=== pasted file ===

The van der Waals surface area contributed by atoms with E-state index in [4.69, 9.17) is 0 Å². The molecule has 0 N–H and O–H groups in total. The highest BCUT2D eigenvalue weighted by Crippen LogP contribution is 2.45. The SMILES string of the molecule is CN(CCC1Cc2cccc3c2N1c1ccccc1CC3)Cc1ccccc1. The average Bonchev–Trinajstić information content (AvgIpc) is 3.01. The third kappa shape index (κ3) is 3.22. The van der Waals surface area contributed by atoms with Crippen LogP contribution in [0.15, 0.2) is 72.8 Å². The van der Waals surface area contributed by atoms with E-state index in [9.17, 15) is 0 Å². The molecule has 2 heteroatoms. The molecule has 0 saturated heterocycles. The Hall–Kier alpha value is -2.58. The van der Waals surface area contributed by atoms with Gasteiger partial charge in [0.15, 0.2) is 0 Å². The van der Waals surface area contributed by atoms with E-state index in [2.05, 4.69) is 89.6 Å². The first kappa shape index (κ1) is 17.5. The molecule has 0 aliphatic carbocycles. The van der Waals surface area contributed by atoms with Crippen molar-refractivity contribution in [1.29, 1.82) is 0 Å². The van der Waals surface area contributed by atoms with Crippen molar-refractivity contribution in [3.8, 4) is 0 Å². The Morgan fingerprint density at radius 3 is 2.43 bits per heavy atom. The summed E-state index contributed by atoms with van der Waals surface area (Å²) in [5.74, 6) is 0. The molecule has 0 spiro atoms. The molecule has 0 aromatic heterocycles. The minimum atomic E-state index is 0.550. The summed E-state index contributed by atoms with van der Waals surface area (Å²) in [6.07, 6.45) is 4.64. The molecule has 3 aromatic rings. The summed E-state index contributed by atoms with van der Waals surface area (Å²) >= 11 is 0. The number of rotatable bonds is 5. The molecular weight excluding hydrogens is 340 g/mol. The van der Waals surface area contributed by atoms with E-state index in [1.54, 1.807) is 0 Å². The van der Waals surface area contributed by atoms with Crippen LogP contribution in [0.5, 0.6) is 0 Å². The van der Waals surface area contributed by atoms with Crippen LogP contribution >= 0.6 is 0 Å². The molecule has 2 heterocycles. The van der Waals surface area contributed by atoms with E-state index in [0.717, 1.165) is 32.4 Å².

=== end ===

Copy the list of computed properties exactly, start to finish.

The van der Waals surface area contributed by atoms with E-state index in [4.69, 9.17) is 0 Å². The molecule has 0 N–H and O–H groups in total. The highest BCUT2D eigenvalue weighted by Crippen LogP contribution is 2.45. The SMILES string of the molecule is CN(CCC1Cc2cccc3c2N1c1ccccc1CC3)Cc1ccccc1. The average Bonchev–Trinajstić information content (AvgIpc) is 3.01. The third kappa shape index (κ3) is 3.22. The van der Waals surface area contributed by atoms with Crippen LogP contribution in [0.15, 0.2) is 72.8 Å². The van der Waals surface area contributed by atoms with E-state index in [9.17, 15) is 0 Å². The molecule has 2 heteroatoms. The molecule has 0 saturated heterocycles. The Hall–Kier alpha value is -2.58. The van der Waals surface area contributed by atoms with Gasteiger partial charge in [0.15, 0.2) is 0 Å². The van der Waals surface area contributed by atoms with E-state index in [2.05, 4.69) is 89.6 Å². The first kappa shape index (κ1) is 17.5. The molecule has 0 aliphatic carbocycles. The van der Waals surface area contributed by atoms with Crippen molar-refractivity contribution in [1.29, 1.82) is 0 Å². The van der Waals surface area contributed by atoms with Crippen molar-refractivity contribution in [3.8, 4) is 0 Å². The Morgan fingerprint density at radius 3 is 2.43 bits per heavy atom. The summed E-state index contributed by atoms with van der Waals surface area (Å²) in [5.74, 6) is 0. The molecule has 0 spiro atoms. The molecule has 0 aromatic heterocycles. The minimum atomic E-state index is 0.550. The summed E-state index contributed by atoms with van der Waals surface area (Å²) in [6.07, 6.45) is 4.64. The molecule has 3 aromatic rings. The summed E-state index contributed by atoms with van der Waals surface area (Å²) >= 11 is 0. The number of rotatable bonds is 5. The molecular weight excluding hydrogens is 340 g/mol. The van der Waals surface area contributed by atoms with E-state index in [1.54, 1.807) is 0 Å². The van der Waals surface area contributed by atoms with Crippen LogP contribution in [0.5, 0.6) is 0 Å². The van der Waals surface area contributed by atoms with Crippen LogP contribution >= 0.6 is 0 Å². The molecule has 2 heterocycles. The van der Waals surface area contributed by atoms with E-state index in [0.717, 1.165) is 32.4 Å².